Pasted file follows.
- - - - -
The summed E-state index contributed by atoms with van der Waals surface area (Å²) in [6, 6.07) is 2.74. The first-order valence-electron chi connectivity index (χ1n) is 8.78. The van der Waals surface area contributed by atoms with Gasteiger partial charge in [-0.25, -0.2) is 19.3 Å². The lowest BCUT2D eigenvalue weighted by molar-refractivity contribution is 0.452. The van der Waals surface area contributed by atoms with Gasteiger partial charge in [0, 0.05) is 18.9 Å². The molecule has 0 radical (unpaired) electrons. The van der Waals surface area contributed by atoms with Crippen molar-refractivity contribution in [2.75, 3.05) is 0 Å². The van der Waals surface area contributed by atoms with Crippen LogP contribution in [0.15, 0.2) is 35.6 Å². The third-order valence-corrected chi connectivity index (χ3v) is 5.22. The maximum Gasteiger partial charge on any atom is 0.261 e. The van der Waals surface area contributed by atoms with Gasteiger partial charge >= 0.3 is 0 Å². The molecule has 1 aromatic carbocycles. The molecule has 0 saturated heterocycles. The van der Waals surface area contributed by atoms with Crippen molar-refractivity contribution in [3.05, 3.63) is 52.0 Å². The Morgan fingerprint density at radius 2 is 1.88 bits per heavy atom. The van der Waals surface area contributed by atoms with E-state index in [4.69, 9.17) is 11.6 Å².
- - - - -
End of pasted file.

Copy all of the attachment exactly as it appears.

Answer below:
The summed E-state index contributed by atoms with van der Waals surface area (Å²) in [6, 6.07) is 2.74. The first-order valence-electron chi connectivity index (χ1n) is 8.78. The van der Waals surface area contributed by atoms with Gasteiger partial charge in [-0.25, -0.2) is 19.3 Å². The lowest BCUT2D eigenvalue weighted by molar-refractivity contribution is 0.452. The van der Waals surface area contributed by atoms with Gasteiger partial charge in [0, 0.05) is 18.9 Å². The molecule has 0 radical (unpaired) electrons. The van der Waals surface area contributed by atoms with Crippen molar-refractivity contribution in [2.75, 3.05) is 0 Å². The van der Waals surface area contributed by atoms with Crippen LogP contribution in [0.15, 0.2) is 35.6 Å². The third-order valence-corrected chi connectivity index (χ3v) is 5.22. The maximum Gasteiger partial charge on any atom is 0.261 e. The van der Waals surface area contributed by atoms with Gasteiger partial charge >= 0.3 is 0 Å². The molecule has 1 aromatic carbocycles. The molecule has 0 saturated heterocycles. The van der Waals surface area contributed by atoms with Crippen molar-refractivity contribution in [3.05, 3.63) is 52.0 Å². The Morgan fingerprint density at radius 2 is 1.88 bits per heavy atom. The van der Waals surface area contributed by atoms with E-state index in [4.69, 9.17) is 11.6 Å².